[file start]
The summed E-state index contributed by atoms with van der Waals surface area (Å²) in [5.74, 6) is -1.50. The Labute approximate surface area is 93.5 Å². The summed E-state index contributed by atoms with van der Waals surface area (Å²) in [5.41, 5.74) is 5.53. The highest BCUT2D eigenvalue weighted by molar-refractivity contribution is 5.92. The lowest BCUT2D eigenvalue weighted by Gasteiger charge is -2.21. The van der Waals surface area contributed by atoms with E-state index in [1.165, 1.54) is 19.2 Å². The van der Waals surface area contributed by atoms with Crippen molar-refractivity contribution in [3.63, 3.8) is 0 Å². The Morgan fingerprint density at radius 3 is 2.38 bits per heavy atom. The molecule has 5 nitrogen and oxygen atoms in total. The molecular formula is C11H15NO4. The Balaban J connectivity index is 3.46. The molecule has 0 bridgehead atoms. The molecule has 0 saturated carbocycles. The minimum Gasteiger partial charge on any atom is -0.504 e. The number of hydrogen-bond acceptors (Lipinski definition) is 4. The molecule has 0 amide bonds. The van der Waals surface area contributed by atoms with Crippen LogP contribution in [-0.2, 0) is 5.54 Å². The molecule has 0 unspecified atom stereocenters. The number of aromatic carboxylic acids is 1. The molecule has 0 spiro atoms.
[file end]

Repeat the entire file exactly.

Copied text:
The summed E-state index contributed by atoms with van der Waals surface area (Å²) in [5.74, 6) is -1.50. The Labute approximate surface area is 93.5 Å². The summed E-state index contributed by atoms with van der Waals surface area (Å²) in [5.41, 5.74) is 5.53. The highest BCUT2D eigenvalue weighted by molar-refractivity contribution is 5.92. The lowest BCUT2D eigenvalue weighted by Gasteiger charge is -2.21. The van der Waals surface area contributed by atoms with E-state index in [1.165, 1.54) is 19.2 Å². The van der Waals surface area contributed by atoms with Crippen molar-refractivity contribution in [3.63, 3.8) is 0 Å². The Morgan fingerprint density at radius 3 is 2.38 bits per heavy atom. The molecule has 5 nitrogen and oxygen atoms in total. The molecular formula is C11H15NO4. The Balaban J connectivity index is 3.46. The molecule has 0 bridgehead atoms. The molecule has 0 saturated carbocycles. The minimum Gasteiger partial charge on any atom is -0.504 e. The number of hydrogen-bond acceptors (Lipinski definition) is 4. The molecule has 0 amide bonds. The van der Waals surface area contributed by atoms with Crippen LogP contribution in [-0.2, 0) is 5.54 Å². The molecule has 0 unspecified atom stereocenters. The number of aromatic carboxylic acids is 1. The molecule has 0 spiro atoms.